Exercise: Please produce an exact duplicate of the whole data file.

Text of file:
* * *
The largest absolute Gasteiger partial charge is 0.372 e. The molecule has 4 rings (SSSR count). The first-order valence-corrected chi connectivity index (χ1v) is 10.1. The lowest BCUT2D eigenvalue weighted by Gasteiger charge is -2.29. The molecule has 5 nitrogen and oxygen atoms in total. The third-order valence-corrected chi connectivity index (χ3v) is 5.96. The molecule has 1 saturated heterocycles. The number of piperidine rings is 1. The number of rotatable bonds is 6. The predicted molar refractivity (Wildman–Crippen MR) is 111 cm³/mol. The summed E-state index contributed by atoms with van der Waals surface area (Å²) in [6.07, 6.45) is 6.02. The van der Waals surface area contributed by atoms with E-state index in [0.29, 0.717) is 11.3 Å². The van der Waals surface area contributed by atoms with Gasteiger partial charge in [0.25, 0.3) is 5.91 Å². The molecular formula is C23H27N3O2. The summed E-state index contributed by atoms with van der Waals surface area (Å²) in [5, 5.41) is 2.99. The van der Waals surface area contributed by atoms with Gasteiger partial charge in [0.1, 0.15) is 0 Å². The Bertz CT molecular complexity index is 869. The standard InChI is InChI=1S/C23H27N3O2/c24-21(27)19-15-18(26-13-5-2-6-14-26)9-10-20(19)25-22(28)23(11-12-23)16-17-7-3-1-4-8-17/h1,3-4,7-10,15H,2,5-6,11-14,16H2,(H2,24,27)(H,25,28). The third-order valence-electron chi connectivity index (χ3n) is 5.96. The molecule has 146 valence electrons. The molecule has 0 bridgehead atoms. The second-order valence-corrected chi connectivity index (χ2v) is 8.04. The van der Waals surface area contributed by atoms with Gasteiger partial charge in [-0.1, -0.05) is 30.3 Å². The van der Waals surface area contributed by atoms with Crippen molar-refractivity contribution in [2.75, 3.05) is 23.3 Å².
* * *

The largest absolute Gasteiger partial charge is 0.372 e. The molecule has 4 rings (SSSR count). The first-order valence-corrected chi connectivity index (χ1v) is 10.1. The lowest BCUT2D eigenvalue weighted by Gasteiger charge is -2.29. The molecule has 5 nitrogen and oxygen atoms in total. The third-order valence-corrected chi connectivity index (χ3v) is 5.96. The molecule has 1 saturated heterocycles. The number of piperidine rings is 1. The number of rotatable bonds is 6. The predicted molar refractivity (Wildman–Crippen MR) is 111 cm³/mol. The summed E-state index contributed by atoms with van der Waals surface area (Å²) in [6.07, 6.45) is 6.02. The van der Waals surface area contributed by atoms with E-state index in [0.29, 0.717) is 11.3 Å². The van der Waals surface area contributed by atoms with Gasteiger partial charge in [0.25, 0.3) is 5.91 Å². The molecular formula is C23H27N3O2. The summed E-state index contributed by atoms with van der Waals surface area (Å²) in [5, 5.41) is 2.99. The van der Waals surface area contributed by atoms with Gasteiger partial charge in [0.1, 0.15) is 0 Å². The Bertz CT molecular complexity index is 869. The standard InChI is InChI=1S/C23H27N3O2/c24-21(27)19-15-18(26-13-5-2-6-14-26)9-10-20(19)25-22(28)23(11-12-23)16-17-7-3-1-4-8-17/h1,3-4,7-10,15H,2,5-6,11-14,16H2,(H2,24,27)(H,25,28). The third-order valence-electron chi connectivity index (χ3n) is 5.96. The molecule has 146 valence electrons. The molecule has 0 bridgehead atoms. The second-order valence-corrected chi connectivity index (χ2v) is 8.04. The van der Waals surface area contributed by atoms with Gasteiger partial charge in [-0.1, -0.05) is 30.3 Å². The van der Waals surface area contributed by atoms with Crippen molar-refractivity contribution in [2.75, 3.05) is 23.3 Å².